The cloud wars have begun.
You'll soon be able to buy 100GB of OneDrive storage for just $US1.99 a month (down from $US7.49), and 200GB for $US3.99 (down from $US11.49). The free allotment is going up, too: Anyone with a OneDrive account gets 15GB (it used to be 7GB).
The biggest jump, however, is the amount of storage granted to Office 365 subscribers. If you subscribe to Office, you get a massive 1 terabyte of storage, and that's per person. An Office 365 Home account lets you share the subscription with five people, and each person gets 1TB, adding up to a maximum of 5TB. Previously, Office subscriptions granted just 20GB per person.
The paid rates are slightly better than what Apple announced for iCloud at WWDC in early June. Apple grants 5GB free, charging $US0.99 a month for 20GB. There is no 100GB option, but at 200GB, the rate is the same as OneDrive's, at $US3.99.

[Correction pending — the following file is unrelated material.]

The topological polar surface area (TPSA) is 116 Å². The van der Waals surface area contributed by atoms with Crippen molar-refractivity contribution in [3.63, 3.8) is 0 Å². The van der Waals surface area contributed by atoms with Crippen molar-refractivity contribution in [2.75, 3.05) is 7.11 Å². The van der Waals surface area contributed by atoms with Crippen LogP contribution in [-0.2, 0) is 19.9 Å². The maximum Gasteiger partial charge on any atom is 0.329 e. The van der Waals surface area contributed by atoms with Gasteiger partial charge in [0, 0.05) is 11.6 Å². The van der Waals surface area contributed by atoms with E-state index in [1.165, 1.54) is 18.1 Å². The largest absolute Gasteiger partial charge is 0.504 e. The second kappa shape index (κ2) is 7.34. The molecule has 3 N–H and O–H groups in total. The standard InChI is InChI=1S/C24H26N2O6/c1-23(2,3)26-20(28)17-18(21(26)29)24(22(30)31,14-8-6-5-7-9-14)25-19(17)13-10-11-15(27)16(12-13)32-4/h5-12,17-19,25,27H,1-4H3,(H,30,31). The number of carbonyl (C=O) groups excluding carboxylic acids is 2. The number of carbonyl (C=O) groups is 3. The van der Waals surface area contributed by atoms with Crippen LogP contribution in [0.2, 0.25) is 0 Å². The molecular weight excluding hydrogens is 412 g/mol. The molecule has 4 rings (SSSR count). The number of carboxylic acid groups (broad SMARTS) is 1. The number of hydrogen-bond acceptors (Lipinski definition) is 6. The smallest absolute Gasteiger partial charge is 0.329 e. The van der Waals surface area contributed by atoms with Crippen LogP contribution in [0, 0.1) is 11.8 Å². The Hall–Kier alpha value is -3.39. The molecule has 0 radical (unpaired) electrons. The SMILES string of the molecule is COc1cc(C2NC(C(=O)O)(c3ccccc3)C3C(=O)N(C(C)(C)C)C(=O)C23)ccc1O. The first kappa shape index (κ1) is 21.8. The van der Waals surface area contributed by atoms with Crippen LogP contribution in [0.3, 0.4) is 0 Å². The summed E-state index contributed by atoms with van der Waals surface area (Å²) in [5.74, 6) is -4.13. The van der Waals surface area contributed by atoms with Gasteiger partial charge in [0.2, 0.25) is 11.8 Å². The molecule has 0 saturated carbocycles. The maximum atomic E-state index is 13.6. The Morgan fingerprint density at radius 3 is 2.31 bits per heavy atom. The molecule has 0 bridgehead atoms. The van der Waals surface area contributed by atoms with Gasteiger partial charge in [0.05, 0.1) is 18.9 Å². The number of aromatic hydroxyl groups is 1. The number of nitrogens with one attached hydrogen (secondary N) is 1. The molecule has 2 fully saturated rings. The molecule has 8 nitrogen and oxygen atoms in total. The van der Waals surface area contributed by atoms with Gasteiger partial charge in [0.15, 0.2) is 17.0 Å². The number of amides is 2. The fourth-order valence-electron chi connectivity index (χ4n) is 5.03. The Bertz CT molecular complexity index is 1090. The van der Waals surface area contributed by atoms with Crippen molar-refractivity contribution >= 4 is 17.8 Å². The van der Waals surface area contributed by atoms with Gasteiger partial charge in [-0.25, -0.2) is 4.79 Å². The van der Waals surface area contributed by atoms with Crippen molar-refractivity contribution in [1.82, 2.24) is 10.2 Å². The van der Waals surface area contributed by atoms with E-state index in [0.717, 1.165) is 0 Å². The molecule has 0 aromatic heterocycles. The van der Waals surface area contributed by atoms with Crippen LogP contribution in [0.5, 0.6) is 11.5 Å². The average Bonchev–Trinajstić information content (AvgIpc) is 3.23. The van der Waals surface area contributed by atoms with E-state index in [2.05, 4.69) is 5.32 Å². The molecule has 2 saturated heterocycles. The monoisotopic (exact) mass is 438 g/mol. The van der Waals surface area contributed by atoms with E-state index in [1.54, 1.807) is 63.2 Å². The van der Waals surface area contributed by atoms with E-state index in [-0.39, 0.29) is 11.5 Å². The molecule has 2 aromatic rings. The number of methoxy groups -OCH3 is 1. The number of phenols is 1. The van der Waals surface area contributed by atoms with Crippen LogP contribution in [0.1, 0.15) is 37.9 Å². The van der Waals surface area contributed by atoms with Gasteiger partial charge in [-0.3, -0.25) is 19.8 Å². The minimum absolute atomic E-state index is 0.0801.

The other way Microsoft wants you to look at it: If you're going to be paying for cloud storage anyway, you may as well get Office for free.
Google Drive offers similar pricing, charging $US1.99 a month for 100GB and $US9.99 for 1TB. Google also partners with Android and Chromebook manufacturers to offer customers bonus storage when they buy a device.
OneDrive's free option is now identical to Google's, which grants 15GB to every Google account holder (although Google includes email within this allotment, too). However, short videos and photos under 2,048 x 2,048 resolution captured on Android phones don't count against that total.
The big takeaway: If you already subscribe to Office, your cloud-storage needs (at least in terms of capacity) are pretty much taken care of. Then, if you download the OneDrive app to your phone and turn on automatic photo uploads, you won't have to worry about ever losing a photo or running out of space.
OneDrive's price dive further puts the crunch on third-party services such as Dropbox and Box, both of which charge higher rates than the major tech companies. Those services generally offer more business-friendly features, though, such as collaboration tools and single sign-on.
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